Several clients have contacted us with questions following the data breach that occurred at Equifax last week.
Below is information that we hope you will find helpful:
• What/Who is Equifax?
Equifax is one of the three primary credit reporting agencies. The other two are Experian and TransUnion.
• What personal information does Equifax have?
The three credit reporting agencies have names, birthdates, addresses (both current & historical), Social Security numbers, previous and current credit history, and in some cases driver’s license numbers.
• How many people were affected?
Equifax has reported that 143 million people were potentially affected. As a reference, the US had a total population of 323 million people as of 2016, so roughly 44% of the US population was affected.
• How can I see if my information was impacted?
You can visit the Equifax website at www.equifax.com and follow the steps on their homepage to determine if your information may have been compromised. The Equifax website will require that register and complete a short form to see if your information may have been compromised.
• What other steps should I take to protect my identity?
o We highly recommend that you enroll in a credit monitoring service, such as LifeLock. The cost for such a service ranges from $9.99/month to $29.99/month. In general, the service will monitor your credit and alert you in the event of a potential threat. Also, if your identity is compromised they will assist you in working to fix it and if funds are stolen LifeLock will reimburse you (the amount depends on which membership you get). There are also other firms that offer credit monitoring services, which you can find by searching the web.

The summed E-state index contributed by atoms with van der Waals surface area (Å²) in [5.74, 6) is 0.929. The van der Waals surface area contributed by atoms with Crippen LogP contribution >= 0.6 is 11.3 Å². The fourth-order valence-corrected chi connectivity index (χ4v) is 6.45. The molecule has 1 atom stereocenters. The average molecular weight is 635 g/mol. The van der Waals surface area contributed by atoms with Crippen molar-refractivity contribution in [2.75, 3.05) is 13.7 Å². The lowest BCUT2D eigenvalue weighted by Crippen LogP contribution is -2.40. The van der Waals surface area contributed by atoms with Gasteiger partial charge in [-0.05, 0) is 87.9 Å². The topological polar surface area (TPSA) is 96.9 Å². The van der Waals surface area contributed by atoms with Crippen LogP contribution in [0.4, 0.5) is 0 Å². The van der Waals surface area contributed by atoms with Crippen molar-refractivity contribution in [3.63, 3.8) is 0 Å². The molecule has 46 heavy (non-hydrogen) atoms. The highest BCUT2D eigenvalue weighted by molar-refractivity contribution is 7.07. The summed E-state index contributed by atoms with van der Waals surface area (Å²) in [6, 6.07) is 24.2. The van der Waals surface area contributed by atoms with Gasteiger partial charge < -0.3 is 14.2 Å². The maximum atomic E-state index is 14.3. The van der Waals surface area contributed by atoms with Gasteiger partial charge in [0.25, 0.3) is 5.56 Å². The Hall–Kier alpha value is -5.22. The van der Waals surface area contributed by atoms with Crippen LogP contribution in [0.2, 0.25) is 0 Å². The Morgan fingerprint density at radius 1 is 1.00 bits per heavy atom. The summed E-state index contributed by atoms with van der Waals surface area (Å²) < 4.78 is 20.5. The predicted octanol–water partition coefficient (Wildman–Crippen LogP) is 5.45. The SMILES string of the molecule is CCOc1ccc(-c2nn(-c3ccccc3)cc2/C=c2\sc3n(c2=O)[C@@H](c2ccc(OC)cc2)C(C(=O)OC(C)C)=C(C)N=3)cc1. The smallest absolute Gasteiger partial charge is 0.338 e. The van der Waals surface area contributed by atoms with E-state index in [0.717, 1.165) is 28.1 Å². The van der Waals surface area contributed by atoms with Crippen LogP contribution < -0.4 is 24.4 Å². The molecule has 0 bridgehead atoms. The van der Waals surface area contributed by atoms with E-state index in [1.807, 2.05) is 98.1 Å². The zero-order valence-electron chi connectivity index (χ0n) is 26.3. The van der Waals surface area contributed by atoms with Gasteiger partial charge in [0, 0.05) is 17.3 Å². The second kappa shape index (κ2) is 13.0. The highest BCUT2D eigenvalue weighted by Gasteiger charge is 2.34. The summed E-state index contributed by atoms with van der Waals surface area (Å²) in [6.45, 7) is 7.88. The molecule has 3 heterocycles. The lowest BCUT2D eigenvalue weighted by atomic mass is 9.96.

o Another step that is being discussed is doing a “credit freeze”. A credit freeze is a more drastic step than credit monitoring. A credit freeze typically prevents lenders from accessing your credit report, although it doesn’t affect existing loans or credit cards. To learn more about how a Credit Freeze works, visit https://www.consumer.ftc.gov/articles/0497-credit-freeze-faqs
• What happens if my bank account, brokerage account or credit cards become compromised?
Given how common it has become for large institutions to have their systems “hacked” and for customer information to be compromised, banks, brokerage firms, and credit card companies have enacted procedures to protect client’s assets and credit, in the event of fraudulent activity. For example, TD Ameritrade Institutional and Charles Schwab Institutional offer account holders an asset protection guarantee, which states that they will reimburse you for any cash or securities that are lost due to “unauthorized” activity. The same also goes for credit cards. If someone fraudulently uses your credit card, you will not be responsible for paying for the charge. The credit card company will remove the charge from your account (after confirming that there was fraudulent activity).
• What steps does ARS Wealth Advisors take to protect your accounts?
ARS takes the protection of your information and accounts very seriously. We monitor the account activity (buys/sells/withdrawals/etc.) daily and will alert you directly if we see anything suspicious. Also, we will never send money out of an account to a 3rd party (someone other than yourself) without verbally verifying the request with you, as well as getting your signature on a “funds transfer” form.